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Pandemic cooking revival

First We Eat: In unstable times there can be comfort in cooking

Pandemic cooking revival

Food has always been essential, right up there with sleep, water and shelter. But it’s more than that: food is what we use to mark momentous occasions and events — brunch with the bunch, cake for a birthday, anniversary suppers, restaurant date nights, cookies with the kids after school. We’ve lost many of those occasions to the pandemic, and I know we all mourn the loss.

So as the pandemic grinds on, I’m making more of an effort to cook foods Dave and I really like, foods that give pleasure — beyond the necessity of fuel and the comfort of familiarity. I’m talking real pleasure, sensory eye-rolling pleasure. It’s little enough to offer when the world is so unsafe and so broken. It’s hard to be positive in the face of environmental degradation, political stupidity, and ongoing lockdowns that limit my connections with friends and family. So that leaves food.

There’s a lot to contemplate about food in a pandemic as I cook and eat. What kids are eating at school. What economically challenged people are eating in this time of supreme economic instability. What restaurants are doing to stay in business, including online ordering, meal kits and heat-and-eat meals available by curbside pickup. Whether it’s safe to eat foods made by someone else, and if it’s safe to dine in at any restaurant. How migrant farm labourers are coping. What food prices will do come spring. What those who can’t cook are eating as their income drops.

To stave off the worries, we are collectively baking bread, cookies and cakes, cooking carbs, using our Crock-Pots and Instant Pots, making sheet pan suppers, rummaging deep in our pantries and freezers for ingredients. Such an involvement in cooking is reassuring to witness. As a cooking-school teacher in Calgary for 25 years, I saw close up the decline of interest in home cooking.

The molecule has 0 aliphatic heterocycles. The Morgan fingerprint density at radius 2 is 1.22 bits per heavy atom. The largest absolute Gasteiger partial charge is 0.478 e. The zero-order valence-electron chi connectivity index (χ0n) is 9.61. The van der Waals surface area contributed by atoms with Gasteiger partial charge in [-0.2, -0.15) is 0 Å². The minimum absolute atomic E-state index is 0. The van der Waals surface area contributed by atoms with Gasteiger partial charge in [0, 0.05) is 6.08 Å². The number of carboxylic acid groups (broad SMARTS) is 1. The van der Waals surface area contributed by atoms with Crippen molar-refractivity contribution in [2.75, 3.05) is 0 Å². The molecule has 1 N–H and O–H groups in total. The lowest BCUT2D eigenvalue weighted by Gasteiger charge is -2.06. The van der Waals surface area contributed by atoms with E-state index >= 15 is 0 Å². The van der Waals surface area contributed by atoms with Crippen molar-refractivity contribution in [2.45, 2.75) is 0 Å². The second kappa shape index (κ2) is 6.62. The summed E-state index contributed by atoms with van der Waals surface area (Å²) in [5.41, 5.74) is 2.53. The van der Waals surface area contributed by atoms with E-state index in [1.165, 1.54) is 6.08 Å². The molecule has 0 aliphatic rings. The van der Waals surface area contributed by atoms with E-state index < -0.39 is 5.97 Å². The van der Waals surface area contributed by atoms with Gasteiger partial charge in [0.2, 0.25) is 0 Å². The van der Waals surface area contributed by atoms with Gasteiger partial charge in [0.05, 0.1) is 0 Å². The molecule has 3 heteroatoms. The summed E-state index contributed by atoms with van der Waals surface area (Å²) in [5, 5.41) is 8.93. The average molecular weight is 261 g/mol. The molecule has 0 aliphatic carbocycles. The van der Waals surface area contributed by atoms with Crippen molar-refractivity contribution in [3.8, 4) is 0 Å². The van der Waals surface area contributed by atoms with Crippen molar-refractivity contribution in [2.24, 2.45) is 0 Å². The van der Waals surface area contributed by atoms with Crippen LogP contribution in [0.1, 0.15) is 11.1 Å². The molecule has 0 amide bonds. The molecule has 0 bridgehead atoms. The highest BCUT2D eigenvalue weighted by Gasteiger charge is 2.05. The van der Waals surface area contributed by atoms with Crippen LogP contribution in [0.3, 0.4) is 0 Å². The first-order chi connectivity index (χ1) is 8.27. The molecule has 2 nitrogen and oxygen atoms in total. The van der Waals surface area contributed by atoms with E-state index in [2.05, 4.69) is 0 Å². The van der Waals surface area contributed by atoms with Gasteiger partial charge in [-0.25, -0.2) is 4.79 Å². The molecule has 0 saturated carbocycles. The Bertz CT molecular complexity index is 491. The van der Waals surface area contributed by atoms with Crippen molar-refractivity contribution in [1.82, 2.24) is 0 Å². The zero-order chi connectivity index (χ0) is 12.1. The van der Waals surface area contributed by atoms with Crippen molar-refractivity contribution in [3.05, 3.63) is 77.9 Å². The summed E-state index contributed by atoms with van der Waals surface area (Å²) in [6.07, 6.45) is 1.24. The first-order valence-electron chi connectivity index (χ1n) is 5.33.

It’s sad that it’s taken a pandemic to prompt a return to the kitchen, and I pray that when the pandemic eases, we will keep the cooking habit. For one thing, we will face a changed world, with fewer restaurants. But hopefully, more of us have realized that cooking is not a chore. It can be therapy. It can be pleasure. But always, home cooking results in better food than most of us can afford to buy from a restaurant.

So much for venting. Now let’s cook. First we eat this vegetable-centric sheet pan supper, and then we can start asking and answering all those questions about food.

Sheet Pan Supper

This supper has endless variations and is ideal for all of us who adore vegetables. I use it to cook up a variety of vegetable dishes simultaneously, with or without a protein roasting on top. Serves 4 to 6.

Onions and apples:

  • Butter for the pan
  • 2 firm apples, sliced, skin on
  • 1 onion, sliced
  • Garlic to taste, minced
  • 1/4 c. white wine, apple juice, stock or water
  • 1/2 tsp. dried basil or thyme Salt and pepper to taste


  • Olive oil to taste
  • 12 mushrooms, sliced
  • Garlic to taste, minced
  • 1/2 tsp. sweet paprika
  • 1/2 tsp. dried basil or thyme
  • 1/4 c. white wine, stock or water
  • Salt and pepper to taste

Brussels sprouts:

  • Olive oil to taste
  • 12 brussels sprouts, quartered
  • Handful of cauliflower, trimmed into bite-size pieces
  • 1 bell pepper, cubed
  • 1/2 tsp. sweet paprika
  • 1/4 tsp. dried basil or thyme
  • Salt and pepper to taste


  • 4 smoked pork chops, chicken thighs or sausages
  • 2 tbsp. grainy mustard
  • 2 tbsp. maple syrup
  • 2 tbsp. lemon juice
  • 1/2 tsp. hot sauce, or to taste
  • Olive oil to drizzle

Set the oven at 375 F. Line a rimmed baking sheet with parchment.

Heat a sauté pan, add the butter and sauté the apples, onions, and garlic until half-done and wilting. Add the wine and seasonings, mix well and pour it all onto one end of the sheet pan.

Stir together the mushroom mix and arrange in a heap on the pan next to the apple mix. Combine the brussels sprouts mixture and arrange it on the pan next to the mushrooms.

To glaze the meat, mix together the mustard, maple syrup, lemon juice and hot sauce. Spread it over all surfaces of the meat.

Top the vegetables with the glazed meat, leaving space between the pieces to encourage crisping and colouring.

Drizzle with a little olive oil, then roast uncovered, turning twice, until the meat is cooked, the glaze is brown and the vegetables are brown and crisp, to your taste, about 45 minutes.

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